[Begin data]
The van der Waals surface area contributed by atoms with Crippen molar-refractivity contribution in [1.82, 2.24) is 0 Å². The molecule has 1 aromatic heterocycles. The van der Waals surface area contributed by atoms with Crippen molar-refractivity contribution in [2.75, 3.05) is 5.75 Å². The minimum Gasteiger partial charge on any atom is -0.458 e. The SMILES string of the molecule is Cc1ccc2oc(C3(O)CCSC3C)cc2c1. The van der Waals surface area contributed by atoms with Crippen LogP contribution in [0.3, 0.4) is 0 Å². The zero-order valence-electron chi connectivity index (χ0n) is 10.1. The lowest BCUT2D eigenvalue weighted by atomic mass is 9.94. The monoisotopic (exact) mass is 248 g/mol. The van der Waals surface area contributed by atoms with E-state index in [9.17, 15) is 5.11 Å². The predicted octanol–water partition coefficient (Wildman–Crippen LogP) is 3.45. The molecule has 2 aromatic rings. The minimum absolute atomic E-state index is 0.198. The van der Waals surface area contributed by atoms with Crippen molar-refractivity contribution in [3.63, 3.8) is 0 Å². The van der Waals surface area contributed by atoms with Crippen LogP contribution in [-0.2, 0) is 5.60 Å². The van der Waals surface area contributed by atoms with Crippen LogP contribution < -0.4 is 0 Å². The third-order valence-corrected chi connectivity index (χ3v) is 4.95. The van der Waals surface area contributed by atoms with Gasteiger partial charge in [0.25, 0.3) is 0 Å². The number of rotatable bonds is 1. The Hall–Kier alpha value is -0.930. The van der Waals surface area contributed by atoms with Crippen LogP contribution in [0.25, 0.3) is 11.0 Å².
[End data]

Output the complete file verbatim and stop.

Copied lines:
The van der Waals surface area contributed by atoms with Crippen molar-refractivity contribution in [1.82, 2.24) is 0 Å². The molecule has 1 aromatic heterocycles. The van der Waals surface area contributed by atoms with Crippen molar-refractivity contribution in [2.75, 3.05) is 5.75 Å². The minimum Gasteiger partial charge on any atom is -0.458 e. The SMILES string of the molecule is Cc1ccc2oc(C3(O)CCSC3C)cc2c1. The van der Waals surface area contributed by atoms with Crippen LogP contribution in [0.3, 0.4) is 0 Å². The zero-order valence-electron chi connectivity index (χ0n) is 10.1. The lowest BCUT2D eigenvalue weighted by atomic mass is 9.94. The monoisotopic (exact) mass is 248 g/mol. The van der Waals surface area contributed by atoms with E-state index in [9.17, 15) is 5.11 Å². The predicted octanol–water partition coefficient (Wildman–Crippen LogP) is 3.45. The molecule has 2 aromatic rings. The minimum absolute atomic E-state index is 0.198. The van der Waals surface area contributed by atoms with Crippen molar-refractivity contribution in [3.63, 3.8) is 0 Å². The van der Waals surface area contributed by atoms with Crippen LogP contribution in [-0.2, 0) is 5.60 Å². The van der Waals surface area contributed by atoms with Crippen LogP contribution < -0.4 is 0 Å². The third-order valence-corrected chi connectivity index (χ3v) is 4.95. The van der Waals surface area contributed by atoms with Gasteiger partial charge in [0.25, 0.3) is 0 Å². The number of rotatable bonds is 1. The Hall–Kier alpha value is -0.930. The van der Waals surface area contributed by atoms with Crippen LogP contribution in [0.25, 0.3) is 11.0 Å².